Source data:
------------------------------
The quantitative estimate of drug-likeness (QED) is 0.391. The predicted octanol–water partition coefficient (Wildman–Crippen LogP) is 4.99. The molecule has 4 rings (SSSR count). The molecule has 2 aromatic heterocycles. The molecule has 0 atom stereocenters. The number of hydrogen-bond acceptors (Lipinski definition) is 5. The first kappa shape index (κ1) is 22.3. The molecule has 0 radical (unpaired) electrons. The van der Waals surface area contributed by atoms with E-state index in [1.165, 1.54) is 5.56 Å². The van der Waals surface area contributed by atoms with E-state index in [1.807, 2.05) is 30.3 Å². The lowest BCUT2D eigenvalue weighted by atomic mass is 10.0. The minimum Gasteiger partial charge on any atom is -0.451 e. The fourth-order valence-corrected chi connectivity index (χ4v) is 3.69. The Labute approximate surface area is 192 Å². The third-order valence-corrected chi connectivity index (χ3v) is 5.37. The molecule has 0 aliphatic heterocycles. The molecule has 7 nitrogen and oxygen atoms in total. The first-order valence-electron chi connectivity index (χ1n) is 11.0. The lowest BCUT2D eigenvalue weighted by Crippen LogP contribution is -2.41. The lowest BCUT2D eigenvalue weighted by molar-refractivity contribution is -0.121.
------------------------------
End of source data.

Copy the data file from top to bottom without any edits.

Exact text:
The quantitative estimate of drug-likeness (QED) is 0.391. The predicted octanol–water partition coefficient (Wildman–Crippen LogP) is 4.99. The molecule has 4 rings (SSSR count). The molecule has 2 aromatic heterocycles. The molecule has 0 atom stereocenters. The number of hydrogen-bond acceptors (Lipinski definition) is 5. The first kappa shape index (κ1) is 22.3. The molecule has 0 radical (unpaired) electrons. The van der Waals surface area contributed by atoms with E-state index in [1.165, 1.54) is 5.56 Å². The van der Waals surface area contributed by atoms with E-state index in [1.807, 2.05) is 30.3 Å². The lowest BCUT2D eigenvalue weighted by atomic mass is 10.0. The minimum Gasteiger partial charge on any atom is -0.451 e. The fourth-order valence-corrected chi connectivity index (χ4v) is 3.69. The Labute approximate surface area is 192 Å². The third-order valence-corrected chi connectivity index (χ3v) is 5.37. The molecule has 0 aliphatic heterocycles. The molecule has 7 nitrogen and oxygen atoms in total. The first-order valence-electron chi connectivity index (χ1n) is 11.0. The lowest BCUT2D eigenvalue weighted by Crippen LogP contribution is -2.41. The lowest BCUT2D eigenvalue weighted by molar-refractivity contribution is -0.121.